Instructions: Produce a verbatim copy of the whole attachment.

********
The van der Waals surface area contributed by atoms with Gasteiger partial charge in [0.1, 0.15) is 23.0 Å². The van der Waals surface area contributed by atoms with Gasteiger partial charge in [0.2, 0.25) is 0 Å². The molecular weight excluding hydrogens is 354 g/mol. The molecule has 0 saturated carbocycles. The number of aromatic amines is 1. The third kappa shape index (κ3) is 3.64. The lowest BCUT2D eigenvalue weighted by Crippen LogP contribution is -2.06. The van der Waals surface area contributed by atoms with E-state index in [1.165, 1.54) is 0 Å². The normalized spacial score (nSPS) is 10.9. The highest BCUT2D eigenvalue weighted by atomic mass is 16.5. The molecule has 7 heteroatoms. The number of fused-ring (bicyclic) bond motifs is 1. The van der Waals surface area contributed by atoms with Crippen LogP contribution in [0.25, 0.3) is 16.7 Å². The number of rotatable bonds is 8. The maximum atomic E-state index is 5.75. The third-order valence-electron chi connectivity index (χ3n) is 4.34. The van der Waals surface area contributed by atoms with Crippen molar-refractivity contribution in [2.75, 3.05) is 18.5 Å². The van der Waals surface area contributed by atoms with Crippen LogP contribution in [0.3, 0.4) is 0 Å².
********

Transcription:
The van der Waals surface area contributed by atoms with Gasteiger partial charge in [0.1, 0.15) is 23.0 Å². The van der Waals surface area contributed by atoms with Gasteiger partial charge in [0.2, 0.25) is 0 Å². The molecular weight excluding hydrogens is 354 g/mol. The molecule has 0 saturated carbocycles. The number of aromatic amines is 1. The third kappa shape index (κ3) is 3.64. The lowest BCUT2D eigenvalue weighted by Crippen LogP contribution is -2.06. The van der Waals surface area contributed by atoms with E-state index in [1.165, 1.54) is 0 Å². The normalized spacial score (nSPS) is 10.9. The highest BCUT2D eigenvalue weighted by atomic mass is 16.5. The molecule has 7 heteroatoms. The number of fused-ring (bicyclic) bond motifs is 1. The van der Waals surface area contributed by atoms with Crippen LogP contribution in [0.25, 0.3) is 16.7 Å². The number of rotatable bonds is 8. The maximum atomic E-state index is 5.75. The third-order valence-electron chi connectivity index (χ3n) is 4.34. The van der Waals surface area contributed by atoms with Crippen molar-refractivity contribution in [2.75, 3.05) is 18.5 Å². The van der Waals surface area contributed by atoms with Crippen LogP contribution in [0.3, 0.4) is 0 Å².